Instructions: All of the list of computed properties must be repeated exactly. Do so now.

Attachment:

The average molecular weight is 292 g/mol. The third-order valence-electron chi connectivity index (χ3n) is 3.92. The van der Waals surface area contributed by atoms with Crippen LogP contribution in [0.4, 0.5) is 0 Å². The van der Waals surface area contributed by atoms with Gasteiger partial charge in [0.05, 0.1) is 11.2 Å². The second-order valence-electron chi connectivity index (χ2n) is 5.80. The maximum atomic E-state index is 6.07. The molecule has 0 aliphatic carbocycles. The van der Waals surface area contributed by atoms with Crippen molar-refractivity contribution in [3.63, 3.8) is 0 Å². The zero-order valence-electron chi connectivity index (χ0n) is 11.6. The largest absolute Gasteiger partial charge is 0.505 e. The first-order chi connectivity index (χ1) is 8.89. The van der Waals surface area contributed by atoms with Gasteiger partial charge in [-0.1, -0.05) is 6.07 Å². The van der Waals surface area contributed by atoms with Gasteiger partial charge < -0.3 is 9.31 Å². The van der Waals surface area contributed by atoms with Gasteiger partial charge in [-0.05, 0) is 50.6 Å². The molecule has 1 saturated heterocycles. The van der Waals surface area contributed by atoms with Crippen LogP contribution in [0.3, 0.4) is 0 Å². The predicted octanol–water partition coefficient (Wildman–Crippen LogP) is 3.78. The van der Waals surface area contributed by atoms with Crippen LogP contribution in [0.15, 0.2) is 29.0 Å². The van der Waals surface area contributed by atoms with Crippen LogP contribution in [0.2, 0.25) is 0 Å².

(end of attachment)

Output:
The average molecular weight is 292 g/mol. The third-order valence-electron chi connectivity index (χ3n) is 3.92. The van der Waals surface area contributed by atoms with Crippen LogP contribution in [0.4, 0.5) is 0 Å². The van der Waals surface area contributed by atoms with Gasteiger partial charge in [0.05, 0.1) is 11.2 Å². The second-order valence-electron chi connectivity index (χ2n) is 5.80. The maximum atomic E-state index is 6.07. The molecule has 0 aliphatic carbocycles. The van der Waals surface area contributed by atoms with Crippen molar-refractivity contribution in [3.63, 3.8) is 0 Å². The zero-order valence-electron chi connectivity index (χ0n) is 11.6. The largest absolute Gasteiger partial charge is 0.505 e. The first-order chi connectivity index (χ1) is 8.89. The van der Waals surface area contributed by atoms with Gasteiger partial charge in [-0.1, -0.05) is 6.07 Å². The van der Waals surface area contributed by atoms with Gasteiger partial charge < -0.3 is 9.31 Å². The van der Waals surface area contributed by atoms with Gasteiger partial charge in [-0.05, 0) is 50.6 Å². The molecule has 1 saturated heterocycles. The van der Waals surface area contributed by atoms with Crippen LogP contribution in [0.3, 0.4) is 0 Å². The predicted octanol–water partition coefficient (Wildman–Crippen LogP) is 3.78. The van der Waals surface area contributed by atoms with Crippen LogP contribution in [0.15, 0.2) is 29.0 Å². The van der Waals surface area contributed by atoms with Crippen LogP contribution in [0.2, 0.25) is 0 Å².